We were so exhausted and eager to get to our hotel, that we let our defences down for just long enough for a tuk tuk driver to convince us to let him take us to our hotel. In his defence, he knew exactly how much our hotel charged to pick up from the bus and agreed to charge the same, however as we rode off in the back of his tuk tuk, we realised he had a very flat tyre. He realised it too and decided rather than take us directly to the hotel, he would drive around Siem Reap, at 9pm, looking for somewhere to blow it up. When he finally found someone with a pump, they took one look at the what was left of his tyre, shook their heads and sent us on our way. Clearly, the tyre was too far gone for a quick fix.

Eventually, he gave up searching and took us to the hotel, where we proceeded to drag ourselves up four flights of stairs to our room, revel in a cool shower and fall blissfully into bed.

More to come....

Friday, 15 March 2013

Learning to relax

I'm sitting in a cafe in Battambang, Cambodia, reflecting on the first 9 days of my holidays. Cambodia has definitely tested me on this trip, but it has also rewarded me. Let's start at the beginning....

I jumped in the car with my wonderful partner, my luggage, and a sense of anticipation, for the one hour drive to the train station. "Have you got your money" he asked. "Yes" I replied, reaching into my bag to double check. "Have you got sunscreen, your phone, power cords, chargers?" The conversation went on in this vein for some time. "It's too late now, we're already on the way" I thought, but I appreciated his interest. As we arrived at the train station and I jumped out of the car, I said "Oh, by the way honey, I've also got my plane tickets and my passport, in case you were wondering". He had forgotten to check arguably the two most important things! Bless him.

Three hours on a train, and I finally arrived at Sydney international airport where I checked in for my flight and proceeded to effectively waste three hours before I had to board the plane for an eight hour flight to Kuala Lumpur. I have discovered I love to fly at night as the plane tends to be less full and you have more room to stretch out. I totally lucked out this time, getting a centre row of five seats all to myself! Thank you Malaysia airlines.

The next stumbling block was a six and a half hour lay over in Kuala Lumpur from 3am. Nothing was open, I had forgotten to book a room at the transit hotel, the internet was sporadic at best, and I was exhausted. From 3 to 6am, when I was finally able to get a coffee, was the longest three hours ever.

By 4am, the airport was starting to look like something from a zombie movie, with shutters down on all the shops, silent airport security people wandering around, and all the travellers, aimlessly walking or sprawled on chairs and looking half dead.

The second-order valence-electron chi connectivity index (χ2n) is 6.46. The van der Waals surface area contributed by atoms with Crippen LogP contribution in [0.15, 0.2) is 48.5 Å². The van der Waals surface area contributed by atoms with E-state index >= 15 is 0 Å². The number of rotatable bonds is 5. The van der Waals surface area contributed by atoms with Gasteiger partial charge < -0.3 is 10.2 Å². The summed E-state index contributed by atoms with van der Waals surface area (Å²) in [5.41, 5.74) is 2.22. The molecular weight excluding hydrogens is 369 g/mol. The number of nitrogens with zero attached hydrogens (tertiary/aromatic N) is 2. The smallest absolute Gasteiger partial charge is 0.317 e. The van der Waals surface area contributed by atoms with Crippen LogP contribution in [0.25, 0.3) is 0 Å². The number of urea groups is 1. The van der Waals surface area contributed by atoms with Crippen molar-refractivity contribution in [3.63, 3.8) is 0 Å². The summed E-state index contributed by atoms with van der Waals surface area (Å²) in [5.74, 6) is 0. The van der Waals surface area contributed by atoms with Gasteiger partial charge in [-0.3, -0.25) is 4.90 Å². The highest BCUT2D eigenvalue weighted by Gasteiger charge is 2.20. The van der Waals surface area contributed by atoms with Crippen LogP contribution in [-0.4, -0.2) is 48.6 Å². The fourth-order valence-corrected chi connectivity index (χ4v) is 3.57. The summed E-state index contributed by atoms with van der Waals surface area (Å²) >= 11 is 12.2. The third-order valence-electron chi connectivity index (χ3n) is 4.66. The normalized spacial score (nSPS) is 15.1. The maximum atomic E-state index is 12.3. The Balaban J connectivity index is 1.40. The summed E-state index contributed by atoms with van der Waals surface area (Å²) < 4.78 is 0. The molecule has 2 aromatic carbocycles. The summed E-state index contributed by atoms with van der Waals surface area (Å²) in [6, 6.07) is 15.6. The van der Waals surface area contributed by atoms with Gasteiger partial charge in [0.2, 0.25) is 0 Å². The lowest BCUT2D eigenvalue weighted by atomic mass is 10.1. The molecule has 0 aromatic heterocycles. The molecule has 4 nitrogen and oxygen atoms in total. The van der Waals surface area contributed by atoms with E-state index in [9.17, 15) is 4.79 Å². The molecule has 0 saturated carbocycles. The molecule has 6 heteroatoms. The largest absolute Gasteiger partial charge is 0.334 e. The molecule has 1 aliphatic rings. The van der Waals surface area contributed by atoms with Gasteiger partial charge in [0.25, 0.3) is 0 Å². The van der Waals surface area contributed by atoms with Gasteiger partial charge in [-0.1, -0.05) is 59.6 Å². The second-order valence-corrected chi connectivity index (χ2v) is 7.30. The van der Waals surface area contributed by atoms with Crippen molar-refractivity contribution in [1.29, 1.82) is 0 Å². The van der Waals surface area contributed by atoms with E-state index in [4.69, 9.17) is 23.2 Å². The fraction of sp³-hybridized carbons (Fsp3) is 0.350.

Finally, it was time to board my onward flight to Phnom Penh, Cambodia. Just less than 2 hours in the air and I had finally reached my destination. As I walked out of the airport, I was immediately hit with a wall of heat, noise, and pollution, and I loved it. Ahhhh, I breathed, I'm back in Cambodia.

Wednesday, 6 March 2013

Yay, I'm on holidays!

Last time I took an overseas trip I was employed in a full time position and had the benefit of holiday pay, so even though I was only travelling for four weeks, I took six weeks off, I had a week before I went away to relax and get into holiday mode, and a week after I got home to get my head around the idea of going back to work.

This time, I am not so lucky. So although I fly out of the country tonight, I worked right up until my draining ten and a half hour shift yesterday. It was a tough day. The first seven hours went along at an easy pace, but the last three and a half, I got kicked in the pants!

The last fifteen minutes I had the pleasure of what I like to call a "need for individual attention" group (or NIAs). There was a large group that just kept getting bigger every time I turned around. It started with one lady who ordered three different flavoured milkshakes. While I was making them, I overheard two more of the NIAs talking about what they wanted to order.

I finished the first three shakes and carried them over to the table. The next lady ordered two more. I asked if anyone else wanted anything. They all ignored me. I made the next two shakes and just as I was about to take them to the table, another NIA came up to the counter. "I'll take those for you" she offered "and I need three iced chocolates, a strawberry shake and a banana shake"